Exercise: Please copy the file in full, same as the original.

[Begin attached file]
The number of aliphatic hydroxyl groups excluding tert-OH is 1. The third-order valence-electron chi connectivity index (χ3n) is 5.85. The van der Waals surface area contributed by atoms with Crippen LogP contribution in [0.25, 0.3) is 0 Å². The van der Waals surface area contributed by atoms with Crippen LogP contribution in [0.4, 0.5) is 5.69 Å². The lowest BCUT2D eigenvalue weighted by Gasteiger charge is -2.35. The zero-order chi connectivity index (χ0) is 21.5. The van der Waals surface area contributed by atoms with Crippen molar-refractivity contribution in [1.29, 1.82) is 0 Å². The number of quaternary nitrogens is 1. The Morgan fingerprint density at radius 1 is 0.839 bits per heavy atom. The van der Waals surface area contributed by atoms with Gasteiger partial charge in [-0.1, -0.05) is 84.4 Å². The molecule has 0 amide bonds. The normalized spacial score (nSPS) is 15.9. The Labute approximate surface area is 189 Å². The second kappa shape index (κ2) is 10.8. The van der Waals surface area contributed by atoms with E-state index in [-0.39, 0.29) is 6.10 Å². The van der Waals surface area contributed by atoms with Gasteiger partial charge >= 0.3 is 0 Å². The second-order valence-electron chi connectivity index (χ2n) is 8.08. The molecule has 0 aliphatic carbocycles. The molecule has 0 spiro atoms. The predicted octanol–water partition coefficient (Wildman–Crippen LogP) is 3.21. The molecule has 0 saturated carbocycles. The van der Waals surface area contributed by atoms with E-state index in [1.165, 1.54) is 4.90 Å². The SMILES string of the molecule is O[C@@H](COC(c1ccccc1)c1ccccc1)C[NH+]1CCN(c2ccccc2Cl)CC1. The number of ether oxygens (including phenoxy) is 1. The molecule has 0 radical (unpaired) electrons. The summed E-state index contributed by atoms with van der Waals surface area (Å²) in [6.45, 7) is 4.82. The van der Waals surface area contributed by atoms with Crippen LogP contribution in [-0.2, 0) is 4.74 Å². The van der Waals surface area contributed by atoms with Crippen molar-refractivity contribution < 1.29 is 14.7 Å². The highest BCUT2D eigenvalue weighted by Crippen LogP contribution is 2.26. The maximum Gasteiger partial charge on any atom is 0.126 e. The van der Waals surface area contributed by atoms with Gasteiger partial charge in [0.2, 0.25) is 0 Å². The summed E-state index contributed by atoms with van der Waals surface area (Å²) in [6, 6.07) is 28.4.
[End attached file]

The number of aliphatic hydroxyl groups excluding tert-OH is 1. The third-order valence-electron chi connectivity index (χ3n) is 5.85. The van der Waals surface area contributed by atoms with Crippen LogP contribution in [0.25, 0.3) is 0 Å². The van der Waals surface area contributed by atoms with Crippen LogP contribution in [0.4, 0.5) is 5.69 Å². The lowest BCUT2D eigenvalue weighted by Gasteiger charge is -2.35. The zero-order chi connectivity index (χ0) is 21.5. The van der Waals surface area contributed by atoms with Crippen molar-refractivity contribution in [1.29, 1.82) is 0 Å². The number of quaternary nitrogens is 1. The Morgan fingerprint density at radius 1 is 0.839 bits per heavy atom. The van der Waals surface area contributed by atoms with Gasteiger partial charge in [-0.1, -0.05) is 84.4 Å². The molecule has 0 amide bonds. The normalized spacial score (nSPS) is 15.9. The Labute approximate surface area is 189 Å². The second kappa shape index (κ2) is 10.8. The van der Waals surface area contributed by atoms with E-state index in [-0.39, 0.29) is 6.10 Å². The van der Waals surface area contributed by atoms with Gasteiger partial charge >= 0.3 is 0 Å². The second-order valence-electron chi connectivity index (χ2n) is 8.08. The molecule has 0 aliphatic carbocycles. The molecule has 0 spiro atoms. The predicted octanol–water partition coefficient (Wildman–Crippen LogP) is 3.21. The molecule has 0 saturated carbocycles. The van der Waals surface area contributed by atoms with E-state index in [1.165, 1.54) is 4.90 Å². The SMILES string of the molecule is O[C@@H](COC(c1ccccc1)c1ccccc1)C[NH+]1CCN(c2ccccc2Cl)CC1. The number of ether oxygens (including phenoxy) is 1. The molecule has 0 radical (unpaired) electrons. The summed E-state index contributed by atoms with van der Waals surface area (Å²) in [6.45, 7) is 4.82. The van der Waals surface area contributed by atoms with Crippen LogP contribution in [-0.2, 0) is 4.74 Å². The van der Waals surface area contributed by atoms with Crippen molar-refractivity contribution < 1.29 is 14.7 Å². The highest BCUT2D eigenvalue weighted by Crippen LogP contribution is 2.26. The maximum Gasteiger partial charge on any atom is 0.126 e. The van der Waals surface area contributed by atoms with Gasteiger partial charge in [0.2, 0.25) is 0 Å². The summed E-state index contributed by atoms with van der Waals surface area (Å²) in [6, 6.07) is 28.4.